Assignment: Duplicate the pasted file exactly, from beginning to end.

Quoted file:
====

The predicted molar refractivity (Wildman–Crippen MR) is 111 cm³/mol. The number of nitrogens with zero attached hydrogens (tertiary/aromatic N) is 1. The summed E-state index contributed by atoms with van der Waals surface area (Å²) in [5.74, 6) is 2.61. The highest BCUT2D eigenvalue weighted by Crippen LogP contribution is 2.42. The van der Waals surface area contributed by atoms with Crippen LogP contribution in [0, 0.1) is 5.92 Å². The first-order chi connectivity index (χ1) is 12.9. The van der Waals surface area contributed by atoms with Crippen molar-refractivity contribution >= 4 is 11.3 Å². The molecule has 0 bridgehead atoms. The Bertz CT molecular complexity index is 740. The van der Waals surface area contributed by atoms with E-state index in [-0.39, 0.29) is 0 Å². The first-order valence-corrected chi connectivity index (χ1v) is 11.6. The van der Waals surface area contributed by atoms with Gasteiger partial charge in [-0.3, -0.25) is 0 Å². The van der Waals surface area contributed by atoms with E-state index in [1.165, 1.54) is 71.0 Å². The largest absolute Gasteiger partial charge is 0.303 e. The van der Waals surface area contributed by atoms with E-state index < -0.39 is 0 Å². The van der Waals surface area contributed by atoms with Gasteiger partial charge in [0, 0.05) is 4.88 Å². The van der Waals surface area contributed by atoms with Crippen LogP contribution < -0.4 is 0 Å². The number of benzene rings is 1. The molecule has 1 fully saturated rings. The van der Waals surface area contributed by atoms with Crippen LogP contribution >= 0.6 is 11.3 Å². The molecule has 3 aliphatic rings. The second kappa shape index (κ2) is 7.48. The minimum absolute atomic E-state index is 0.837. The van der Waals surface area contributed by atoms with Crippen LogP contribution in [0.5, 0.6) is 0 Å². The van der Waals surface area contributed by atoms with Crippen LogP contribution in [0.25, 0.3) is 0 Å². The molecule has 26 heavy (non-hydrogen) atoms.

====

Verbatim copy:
The predicted molar refractivity (Wildman–Crippen MR) is 111 cm³/mol. The number of nitrogens with zero attached hydrogens (tertiary/aromatic N) is 1. The summed E-state index contributed by atoms with van der Waals surface area (Å²) in [5.74, 6) is 2.61. The highest BCUT2D eigenvalue weighted by Crippen LogP contribution is 2.42. The van der Waals surface area contributed by atoms with Crippen LogP contribution in [0, 0.1) is 5.92 Å². The first-order chi connectivity index (χ1) is 12.9. The van der Waals surface area contributed by atoms with Crippen molar-refractivity contribution >= 4 is 11.3 Å². The molecule has 0 bridgehead atoms. The Bertz CT molecular complexity index is 740. The van der Waals surface area contributed by atoms with E-state index in [-0.39, 0.29) is 0 Å². The first-order valence-corrected chi connectivity index (χ1v) is 11.6. The van der Waals surface area contributed by atoms with Gasteiger partial charge in [-0.3, -0.25) is 0 Å². The van der Waals surface area contributed by atoms with E-state index in [1.165, 1.54) is 71.0 Å². The largest absolute Gasteiger partial charge is 0.303 e. The van der Waals surface area contributed by atoms with E-state index < -0.39 is 0 Å². The van der Waals surface area contributed by atoms with Gasteiger partial charge in [0, 0.05) is 4.88 Å². The van der Waals surface area contributed by atoms with Crippen LogP contribution < -0.4 is 0 Å². The number of benzene rings is 1. The molecule has 1 fully saturated rings. The van der Waals surface area contributed by atoms with Crippen LogP contribution >= 0.6 is 11.3 Å². The molecule has 3 aliphatic rings. The second kappa shape index (κ2) is 7.48. The minimum absolute atomic E-state index is 0.837. The van der Waals surface area contributed by atoms with Crippen LogP contribution in [0.5, 0.6) is 0 Å². The van der Waals surface area contributed by atoms with Crippen LogP contribution in [0.25, 0.3) is 0 Å². The molecule has 26 heavy (non-hydrogen) atoms.